Product limitations ¶
We haven't changed our Data Center applications' architecture to support Kubernetes. So, as is with all our Data Center products, the following limitations still exist:
- We don't support horizontal or vertical autoscaling in our products. Read about Product scaling.
- More pods doesn't mean that the application will be more performant.
- We still have session affinity, so you will need to have a network setup that supports that.
Jira and horizontal scaling ¶
At present there are issues relating to index replication with Jira when immediately scaling up by more than 1 pod at a time.
Please note that Jira is actively being worked on to address these issues in the coming releases.
Although these issues are Jira specific, they are exasperated on account of the significantly reduced startup times for Jira when running in a Kubernetes cluster. As such these issues can have an impact on horizontal scaling if you don't take the correct approach.
There are a number of known limitations relating to Bamboo Data Center, these are documented below.
Until this issue has been resolved, the recommended approach for deploying Bamboo server is using an
unattended approach. That is, providing values to all those properties labeled as
UNATTENDED-SETUP within the
values.yaml. This has the added benefit of eliminating any manual intervention (via the setup wizard) required for configuring Bamboo post deployment.
It should also be noted that the property,
bamboo.unattendedSetup should be set to
true (current default value) for this to work.
Cluster size ¶
At present Bamboo Data Center utilizes an active-passive clustering model. This architecture is not ideal where K8s deployments are concerned.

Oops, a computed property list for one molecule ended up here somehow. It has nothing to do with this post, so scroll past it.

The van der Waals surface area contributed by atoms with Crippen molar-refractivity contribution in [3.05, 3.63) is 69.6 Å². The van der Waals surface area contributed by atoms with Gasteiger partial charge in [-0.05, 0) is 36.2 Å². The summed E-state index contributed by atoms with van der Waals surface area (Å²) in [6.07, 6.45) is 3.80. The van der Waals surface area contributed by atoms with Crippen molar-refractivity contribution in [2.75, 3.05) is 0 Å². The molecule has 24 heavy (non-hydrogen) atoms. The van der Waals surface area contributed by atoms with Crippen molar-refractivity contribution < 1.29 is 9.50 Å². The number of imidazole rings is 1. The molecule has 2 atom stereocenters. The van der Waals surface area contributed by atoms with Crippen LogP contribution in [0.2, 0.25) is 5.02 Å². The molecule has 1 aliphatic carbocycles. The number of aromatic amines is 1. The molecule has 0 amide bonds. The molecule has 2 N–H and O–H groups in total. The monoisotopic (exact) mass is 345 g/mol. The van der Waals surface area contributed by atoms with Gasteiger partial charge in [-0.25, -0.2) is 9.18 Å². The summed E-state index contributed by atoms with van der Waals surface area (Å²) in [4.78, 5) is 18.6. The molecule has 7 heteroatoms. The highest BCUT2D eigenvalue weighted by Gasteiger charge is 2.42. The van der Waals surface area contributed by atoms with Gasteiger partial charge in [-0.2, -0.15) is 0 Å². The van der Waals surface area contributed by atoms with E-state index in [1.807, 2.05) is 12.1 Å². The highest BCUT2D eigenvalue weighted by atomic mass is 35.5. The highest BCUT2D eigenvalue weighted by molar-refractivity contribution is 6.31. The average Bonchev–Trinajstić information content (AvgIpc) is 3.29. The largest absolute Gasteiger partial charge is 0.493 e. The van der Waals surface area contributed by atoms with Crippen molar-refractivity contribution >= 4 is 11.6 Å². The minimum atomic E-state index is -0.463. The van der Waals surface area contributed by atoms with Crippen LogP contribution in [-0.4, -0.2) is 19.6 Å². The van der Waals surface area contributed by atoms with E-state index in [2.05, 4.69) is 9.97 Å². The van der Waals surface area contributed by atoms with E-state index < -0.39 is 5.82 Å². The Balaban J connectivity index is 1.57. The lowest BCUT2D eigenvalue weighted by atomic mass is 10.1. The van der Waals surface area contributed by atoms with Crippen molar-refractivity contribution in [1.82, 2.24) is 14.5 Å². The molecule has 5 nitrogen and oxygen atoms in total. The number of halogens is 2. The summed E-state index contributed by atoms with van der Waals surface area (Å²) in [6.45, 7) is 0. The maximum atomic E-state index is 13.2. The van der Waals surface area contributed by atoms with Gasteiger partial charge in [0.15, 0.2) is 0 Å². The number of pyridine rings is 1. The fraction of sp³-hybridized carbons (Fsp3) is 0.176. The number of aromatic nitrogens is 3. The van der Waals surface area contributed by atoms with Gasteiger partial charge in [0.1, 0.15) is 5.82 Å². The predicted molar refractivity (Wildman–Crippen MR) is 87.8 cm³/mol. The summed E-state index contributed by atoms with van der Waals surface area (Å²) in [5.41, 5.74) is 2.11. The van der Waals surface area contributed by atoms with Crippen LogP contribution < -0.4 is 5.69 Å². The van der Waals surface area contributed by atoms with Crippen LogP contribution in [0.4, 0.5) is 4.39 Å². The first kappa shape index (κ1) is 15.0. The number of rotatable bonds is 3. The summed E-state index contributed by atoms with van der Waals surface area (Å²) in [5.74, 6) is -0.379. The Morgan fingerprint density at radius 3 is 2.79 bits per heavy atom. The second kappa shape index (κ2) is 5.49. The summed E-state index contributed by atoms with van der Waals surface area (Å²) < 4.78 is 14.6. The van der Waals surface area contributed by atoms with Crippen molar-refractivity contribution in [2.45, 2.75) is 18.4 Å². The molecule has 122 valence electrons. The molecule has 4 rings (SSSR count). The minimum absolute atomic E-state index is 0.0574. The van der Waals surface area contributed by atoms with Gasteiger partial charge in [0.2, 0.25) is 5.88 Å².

1 pod clusters only
At present, Bamboo server cluster sizes comprising only
1 pod is the only supported topology for now.
Server and agent affinity ¶
It is preferable that the Bamboo server and agents are be deployed to the same cluster due to security and performance reasons. If agents are deployed outside the Kubernetes cluster, you need to expose Bamboo server JMS port as
bamboo: jmsService: enabled: true type: (LoadBalancer|NodeIP)
Security and performance considerations
If Bamboo server JMS port is exposed, it is highly recommended that you either allow access to it for Bamboo agents CIDR only (inbound security group rules if on AWS), and/or secure remote agent by configuring SSL for AMQ.
Deploying Bamboo agents to the same cluster with the server or at least to the same region/availability zone/datacenter is highly recommended to avoid performance and latency issues.
Bamboo to Cloud App Link ¶
When configuring application links between Bamboo server and any Atlassian Cloud server product, the Bamboo server base URL needs to be used. See public issue for more detail.
Import and export of large datasets ¶
At present there is an issue with Bamboo where the
/status endpoints become un-usable when performing an export or import of large datasets.
For large Bamboo instances we recommend using native database and filesystem backup tools instead of the built in export / import functionality that Bamboo provides. See the migration guide for more details.
The Bamboo Helm chart does however provide a facility that can be used to import data exports produced through Bamboo at deployment time. This can be used by configuring the Bamboo server
values.yaml appropriately i.e.
import: type: import path: "/var/atlassian/application-data/shared-home/bamboo-export.zip"
Using this approach will restore the full dataset as part of the Helm install process.
LoadBalancer service type ¶
If a Kubernetes cluster has multiple cluster nodes and Crowd
LoadBalancer, Crowd pods may receive client requests from different cluster node IPs. This will cause session invalidation in the client browser, which is a security feature of Crowd. You can resolve it by either:
- Unticking "Require consistent client IP address" in Session configuration or
- Configuring AWS LoadBalancer with session affinity by annotating a service. You can find more details in AWS LoadBalancer documentation.
Platform limitations ¶
These configurations are explicitly not supported, and the Helm charts don’t work without modifications in these environments:
- Istio infrastructure
- Due to several reasons, Istio is imposing networking rules on every workload in the Kubernetes cluster that doesn't work with our deployments.
- The current recommendation is to create an exemption for our workloads if Istio is enabled in the cluster by default.